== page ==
I was able to count on both hands the number of people like this in my life. Everyone else, I cut out, or at least began to distance myself from. I realized that I don’t have to like everyone, and if I didn’t pretend to anymore, if I didn’t let people who were always subtly trying to compete with me or one-up me back into my circle, I would get hurt a lot less.


  • How many opinions actually matter?


I also came to realize that not everyone has to like me. OUCH. My perfectionist, people-pleasing heart had a tough time coming to terms with that. It was the support of my teachers and school administrators that honestly flipped the switch in my head. They were mature enough to see right through to the truth and to love and support me in spite of everything being said. I decided that I did care way more about what adults thought of me than of what petty teenagers thought of me. Kids weren’t writing my recommendation letters, or helping me to become better intellectually, or keeping my best interests in mind. Kids were being kids. And there’s not an awful lot of credibility there.

I grew up a lot and finally realized that we’re all going to grow up eventually, and in a year, we would all graduate and never see each other again, anyway. So as long as my true friends, my family, and the influential adults in my life believed in me, I could believe in me too. My people are the only permanence.


  • Is this permanent?


Nope! Nope! Nope! Nothing is… but I’ll save that blog post for another day. 😉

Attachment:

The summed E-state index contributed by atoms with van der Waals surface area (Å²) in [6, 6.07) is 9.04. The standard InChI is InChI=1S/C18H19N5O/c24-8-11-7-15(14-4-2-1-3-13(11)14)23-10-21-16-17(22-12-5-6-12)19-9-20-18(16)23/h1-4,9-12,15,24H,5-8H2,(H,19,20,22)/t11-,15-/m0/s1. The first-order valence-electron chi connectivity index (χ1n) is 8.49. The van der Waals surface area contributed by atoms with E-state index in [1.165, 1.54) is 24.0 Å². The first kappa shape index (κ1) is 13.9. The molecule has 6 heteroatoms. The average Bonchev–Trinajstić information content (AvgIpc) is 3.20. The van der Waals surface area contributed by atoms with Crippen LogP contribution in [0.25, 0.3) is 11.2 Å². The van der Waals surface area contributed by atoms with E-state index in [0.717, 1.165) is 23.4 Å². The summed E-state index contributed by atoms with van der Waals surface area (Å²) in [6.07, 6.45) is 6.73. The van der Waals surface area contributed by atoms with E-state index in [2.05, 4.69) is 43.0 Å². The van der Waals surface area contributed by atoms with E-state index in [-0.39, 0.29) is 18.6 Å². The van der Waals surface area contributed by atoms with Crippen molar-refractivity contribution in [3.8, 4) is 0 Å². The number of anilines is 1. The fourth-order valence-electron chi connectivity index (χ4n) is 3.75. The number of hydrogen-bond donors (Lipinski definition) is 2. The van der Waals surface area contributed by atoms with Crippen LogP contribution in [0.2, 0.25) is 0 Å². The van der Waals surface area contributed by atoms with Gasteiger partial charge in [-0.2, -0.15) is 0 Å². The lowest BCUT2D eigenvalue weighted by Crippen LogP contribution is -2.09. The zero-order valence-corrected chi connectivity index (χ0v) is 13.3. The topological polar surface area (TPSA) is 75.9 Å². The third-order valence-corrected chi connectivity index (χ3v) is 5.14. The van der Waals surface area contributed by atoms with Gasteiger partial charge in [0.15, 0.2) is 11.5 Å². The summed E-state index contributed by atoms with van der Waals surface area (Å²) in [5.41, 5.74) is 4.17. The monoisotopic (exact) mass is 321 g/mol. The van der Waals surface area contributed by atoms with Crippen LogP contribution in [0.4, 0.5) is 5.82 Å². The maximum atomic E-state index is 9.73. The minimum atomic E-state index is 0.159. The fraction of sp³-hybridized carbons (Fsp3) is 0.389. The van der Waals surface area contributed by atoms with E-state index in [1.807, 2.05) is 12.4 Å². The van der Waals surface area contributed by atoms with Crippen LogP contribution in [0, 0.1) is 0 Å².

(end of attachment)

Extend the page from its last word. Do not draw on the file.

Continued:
• How big is the world?


Who constitutes “everybody”? I remember breaking down to my best friend one night, telling her that “everybody” hated me. She just rolled her eyes. “7 billion people in the world. So really? Everyone hates you? Everyone?”

Yeah, Lexi, you’re not that special. I could literally move one county over and start all over. This is a big world. I’m a small person. Though this was, at the time, the most pressing issue in my life, it wasn’t the most pressing issue in anyone else’s. It wasn’t even really an issue.




  • Find that love has become easier to give.


Compassion is not a trait we are born with; rather, it is a lesson that we learn. And sometimes it takes some awful life experiences to realize how cruel this world can be. Love despite it. Love because of it. Love because you know what loneliness feels like, what pain feels like. And when you feel like nobody cares about you, plaster on a smile and go care about everyone else. Love pushed outward is a more sustainable goal than love soaked in.  


  • Find that ties have become easier to sever.


Pick your tribe and foster those connections recklessly. Let the rest of the world fall to the wayside. You do not need everybody, and everybody does not need to need you.


  • Learn to put yourself first.


Because there will be times when the only person looking out for you is you. You have to start believing, truly believing, that you are deserving of being a priority. Take care of yourself. Do what you need to do to meet your needs. Love yourself so much that it doesn’t matter if anyone else does. As Lana del Rey once said, no one is going to take your soul away. So hold it tight.


  • Finally meet your own soul.


Other people think they know you, but do you even know you? Find out. Find you. And then shake hands with yourself and become your own greatest ally. You’ll realize that you are the only person who can know you so deeply, and once you get over how scary that is, you’ll realize how sensational that is.


  • Rise above.


There is never an ounce of regret in being the bigger person. Hang in there and keep your eyes to the sun.


This, too, shall pass.


And you will be better because of it.

Author lifebylexi